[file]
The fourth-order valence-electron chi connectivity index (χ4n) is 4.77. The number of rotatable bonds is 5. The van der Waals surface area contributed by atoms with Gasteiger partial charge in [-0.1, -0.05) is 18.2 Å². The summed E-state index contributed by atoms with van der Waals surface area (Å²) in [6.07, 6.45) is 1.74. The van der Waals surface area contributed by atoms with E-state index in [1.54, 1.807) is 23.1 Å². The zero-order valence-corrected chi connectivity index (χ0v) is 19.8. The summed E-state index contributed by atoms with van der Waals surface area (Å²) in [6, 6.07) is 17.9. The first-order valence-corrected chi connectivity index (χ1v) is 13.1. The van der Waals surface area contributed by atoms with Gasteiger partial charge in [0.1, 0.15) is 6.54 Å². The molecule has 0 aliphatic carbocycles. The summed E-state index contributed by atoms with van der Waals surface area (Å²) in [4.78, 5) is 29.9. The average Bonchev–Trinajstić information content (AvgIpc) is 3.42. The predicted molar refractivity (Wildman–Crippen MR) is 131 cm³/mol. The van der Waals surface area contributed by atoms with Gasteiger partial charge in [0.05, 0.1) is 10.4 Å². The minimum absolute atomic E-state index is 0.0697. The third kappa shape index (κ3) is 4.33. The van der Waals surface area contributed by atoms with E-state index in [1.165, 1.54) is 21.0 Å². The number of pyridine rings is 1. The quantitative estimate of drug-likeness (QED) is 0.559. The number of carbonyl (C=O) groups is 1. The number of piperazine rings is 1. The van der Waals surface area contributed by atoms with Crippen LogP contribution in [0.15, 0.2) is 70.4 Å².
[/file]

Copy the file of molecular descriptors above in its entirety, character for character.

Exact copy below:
The fourth-order valence-electron chi connectivity index (χ4n) is 4.77. The number of rotatable bonds is 5. The van der Waals surface area contributed by atoms with Gasteiger partial charge in [-0.1, -0.05) is 18.2 Å². The summed E-state index contributed by atoms with van der Waals surface area (Å²) in [6.07, 6.45) is 1.74. The van der Waals surface area contributed by atoms with E-state index in [1.54, 1.807) is 23.1 Å². The zero-order valence-corrected chi connectivity index (χ0v) is 19.8. The summed E-state index contributed by atoms with van der Waals surface area (Å²) in [6, 6.07) is 17.9. The first-order valence-corrected chi connectivity index (χ1v) is 13.1. The van der Waals surface area contributed by atoms with Gasteiger partial charge in [0.1, 0.15) is 6.54 Å². The molecule has 0 aliphatic carbocycles. The summed E-state index contributed by atoms with van der Waals surface area (Å²) in [4.78, 5) is 29.9. The average Bonchev–Trinajstić information content (AvgIpc) is 3.42. The predicted molar refractivity (Wildman–Crippen MR) is 131 cm³/mol. The van der Waals surface area contributed by atoms with Gasteiger partial charge in [0.05, 0.1) is 10.4 Å². The minimum absolute atomic E-state index is 0.0697. The third kappa shape index (κ3) is 4.33. The van der Waals surface area contributed by atoms with E-state index in [1.165, 1.54) is 21.0 Å². The number of pyridine rings is 1. The quantitative estimate of drug-likeness (QED) is 0.559. The number of carbonyl (C=O) groups is 1. The number of piperazine rings is 1. The van der Waals surface area contributed by atoms with Crippen LogP contribution in [0.15, 0.2) is 70.4 Å².